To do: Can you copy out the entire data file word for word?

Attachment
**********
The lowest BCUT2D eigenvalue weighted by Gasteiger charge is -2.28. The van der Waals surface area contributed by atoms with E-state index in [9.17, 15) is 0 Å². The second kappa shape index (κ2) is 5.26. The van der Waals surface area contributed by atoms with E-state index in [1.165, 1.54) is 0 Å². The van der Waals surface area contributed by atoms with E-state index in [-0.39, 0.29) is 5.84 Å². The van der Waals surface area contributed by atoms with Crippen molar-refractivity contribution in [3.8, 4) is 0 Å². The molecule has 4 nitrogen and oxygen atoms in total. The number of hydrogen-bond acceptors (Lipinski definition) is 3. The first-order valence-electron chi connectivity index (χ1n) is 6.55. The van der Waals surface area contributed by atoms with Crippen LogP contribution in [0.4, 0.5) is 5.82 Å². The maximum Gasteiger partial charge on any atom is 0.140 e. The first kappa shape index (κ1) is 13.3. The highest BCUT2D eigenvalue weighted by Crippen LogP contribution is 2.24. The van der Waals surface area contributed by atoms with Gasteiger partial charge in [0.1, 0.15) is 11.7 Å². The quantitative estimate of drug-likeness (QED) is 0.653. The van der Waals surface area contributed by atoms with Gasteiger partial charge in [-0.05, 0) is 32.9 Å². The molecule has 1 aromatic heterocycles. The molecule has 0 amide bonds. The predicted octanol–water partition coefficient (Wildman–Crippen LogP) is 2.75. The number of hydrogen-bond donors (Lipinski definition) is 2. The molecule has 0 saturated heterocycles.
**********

The lowest BCUT2D eigenvalue weighted by Gasteiger charge is -2.28. The van der Waals surface area contributed by atoms with E-state index in [9.17, 15) is 0 Å². The second kappa shape index (κ2) is 5.26. The van der Waals surface area contributed by atoms with E-state index in [1.165, 1.54) is 0 Å². The van der Waals surface area contributed by atoms with E-state index in [-0.39, 0.29) is 5.84 Å². The van der Waals surface area contributed by atoms with Crippen molar-refractivity contribution in [3.8, 4) is 0 Å². The molecule has 4 nitrogen and oxygen atoms in total. The number of hydrogen-bond acceptors (Lipinski definition) is 3. The first-order valence-electron chi connectivity index (χ1n) is 6.55. The van der Waals surface area contributed by atoms with Crippen LogP contribution in [0.4, 0.5) is 5.82 Å². The maximum Gasteiger partial charge on any atom is 0.140 e. The first kappa shape index (κ1) is 13.3. The highest BCUT2D eigenvalue weighted by Crippen LogP contribution is 2.24. The van der Waals surface area contributed by atoms with Gasteiger partial charge in [0.1, 0.15) is 11.7 Å². The quantitative estimate of drug-likeness (QED) is 0.653. The van der Waals surface area contributed by atoms with Gasteiger partial charge in [-0.05, 0) is 32.9 Å². The molecule has 1 aromatic heterocycles. The molecule has 0 amide bonds. The predicted octanol–water partition coefficient (Wildman–Crippen LogP) is 2.75. The number of hydrogen-bond donors (Lipinski definition) is 2. The molecule has 0 saturated heterocycles.